The Immortal Life of Henrietta Lacks: A Book Review
Why It's a Best Seller
Rebecca Skloot should be commended for the work she did getting the story of Henrietta Lacks and her amazing contribution to modern medicine to the public. Though it took her ten years, Ms. Skloot did for the Lacks family what no other person cared or dared to—put a human face on the science of cell study. Like Henrietta’s cells, Ms. Skloot took an amazing journey and told an amazing story.
The Outer Story
Rightly so, the big story details how Ms. Skloot gathered the information from and about the family that gave science the Hela cell, taken from the cancer of the family matriarch, Henrietta Lacks (born Loretta Pleasants). Their story is heart breaking. It includes Henrietta’s painful death from cervical cancer probably exacerbated by the syphilis her gallivanting husband, Day brought home. Henrietta’s elder daughter’s story adds to the pathology since she is born retarded and eventually dies at 15 in a hospital that helped give mental institutions their notorious reputations. The final indignity involves Henrietta's younger daughter, Deborah (Dale), who helps Skloot gather information. She is so haunted by her mother’s cell contribution that she suffers a mental breakdown from which she never fully recovers. Because the Lacks family was kept in the dark concerning what happened to Henrietta before her death, because they did not find out that scientists were using her cells until 20 years later, and because a scientist misinformed them when she came to gather cultures from other family members, no one in the family trusts anyone who is trying to gather information, which makes Ms. Skloot's honest attempt at telling Henrietta's story very difficult. The family believes they should be compensated for Henrietta’s cells since companies began selling them for profit without their knowledge or consent, so at first they think Ms. Skloot is someone else trying to take advantage of them.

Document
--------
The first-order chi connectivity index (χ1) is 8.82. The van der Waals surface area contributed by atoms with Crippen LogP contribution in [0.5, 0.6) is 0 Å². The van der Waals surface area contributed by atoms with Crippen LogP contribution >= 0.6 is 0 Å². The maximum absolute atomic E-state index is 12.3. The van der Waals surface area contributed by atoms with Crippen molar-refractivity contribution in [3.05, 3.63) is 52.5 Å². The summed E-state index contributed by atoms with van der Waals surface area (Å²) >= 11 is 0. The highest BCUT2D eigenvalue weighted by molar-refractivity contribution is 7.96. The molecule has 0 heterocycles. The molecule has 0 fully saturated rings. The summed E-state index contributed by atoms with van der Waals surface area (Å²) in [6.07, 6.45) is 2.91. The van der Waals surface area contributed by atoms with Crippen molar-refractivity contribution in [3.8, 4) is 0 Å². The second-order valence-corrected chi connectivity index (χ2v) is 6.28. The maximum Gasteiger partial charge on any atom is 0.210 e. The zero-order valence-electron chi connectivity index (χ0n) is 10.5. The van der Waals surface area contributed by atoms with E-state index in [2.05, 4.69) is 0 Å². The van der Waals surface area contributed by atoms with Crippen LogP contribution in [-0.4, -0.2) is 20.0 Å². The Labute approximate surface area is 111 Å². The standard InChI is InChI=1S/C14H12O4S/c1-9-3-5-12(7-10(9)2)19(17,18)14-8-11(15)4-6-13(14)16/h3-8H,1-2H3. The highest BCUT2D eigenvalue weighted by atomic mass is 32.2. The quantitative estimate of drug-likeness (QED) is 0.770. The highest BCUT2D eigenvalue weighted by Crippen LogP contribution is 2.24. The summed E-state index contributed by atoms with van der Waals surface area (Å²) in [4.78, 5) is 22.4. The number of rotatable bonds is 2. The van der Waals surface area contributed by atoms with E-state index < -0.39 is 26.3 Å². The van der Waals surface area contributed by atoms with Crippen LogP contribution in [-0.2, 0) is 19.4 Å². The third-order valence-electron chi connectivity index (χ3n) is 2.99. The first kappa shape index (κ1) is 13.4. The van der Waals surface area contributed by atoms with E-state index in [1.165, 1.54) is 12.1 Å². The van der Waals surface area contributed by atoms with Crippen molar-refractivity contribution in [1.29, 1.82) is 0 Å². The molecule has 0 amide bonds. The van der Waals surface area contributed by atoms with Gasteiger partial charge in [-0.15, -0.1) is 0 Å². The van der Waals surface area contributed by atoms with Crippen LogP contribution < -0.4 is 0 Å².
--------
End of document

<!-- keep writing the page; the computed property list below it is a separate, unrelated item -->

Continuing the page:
The Inner Story
While telling the Lacks’ story, Ms. Skloot deftly weaves in the history of the Hela cell (named for the first two letters of Henrietta’s first and last names) and the scientific discoveries that come as a result of it being the first cell scientists were able to grow in their lab (Polio vaccine, a direct result). She also details several scientific studies done on humans who did not know they were subjects in experiments (The Tusghegee Experiment), which prompted the US laws requiring informed consent. Ms. Skloot gives some description of the space between the rock and hard place research institutions find themselves in regards to paying people to study their cells and the commercialization of the same. She details some court cases where people have sued for payment for use of their tissue samples in research or for removal from tissue banks. This part of the story, while stirring up anger for the abuse that is reported, leaves readers with many questions as to how future laws will impact both participants and researchers.
Because The Immortal Life of Henrietta Lacks is non-fiction, it is not a fast read, but Ms. Skloot’s writing style and the book’s formatting makes it easy to understand. To assist readers in clarifying people and events, she includes closing chapters that give information on where the main characters are now, who all the notables are, and a timeline of work with Hela cells and laws governing research. The book has several pages of notes and a reading group guide. This is an engrossing book, both for the human story and the research practices it reveals. Both my thumbs up!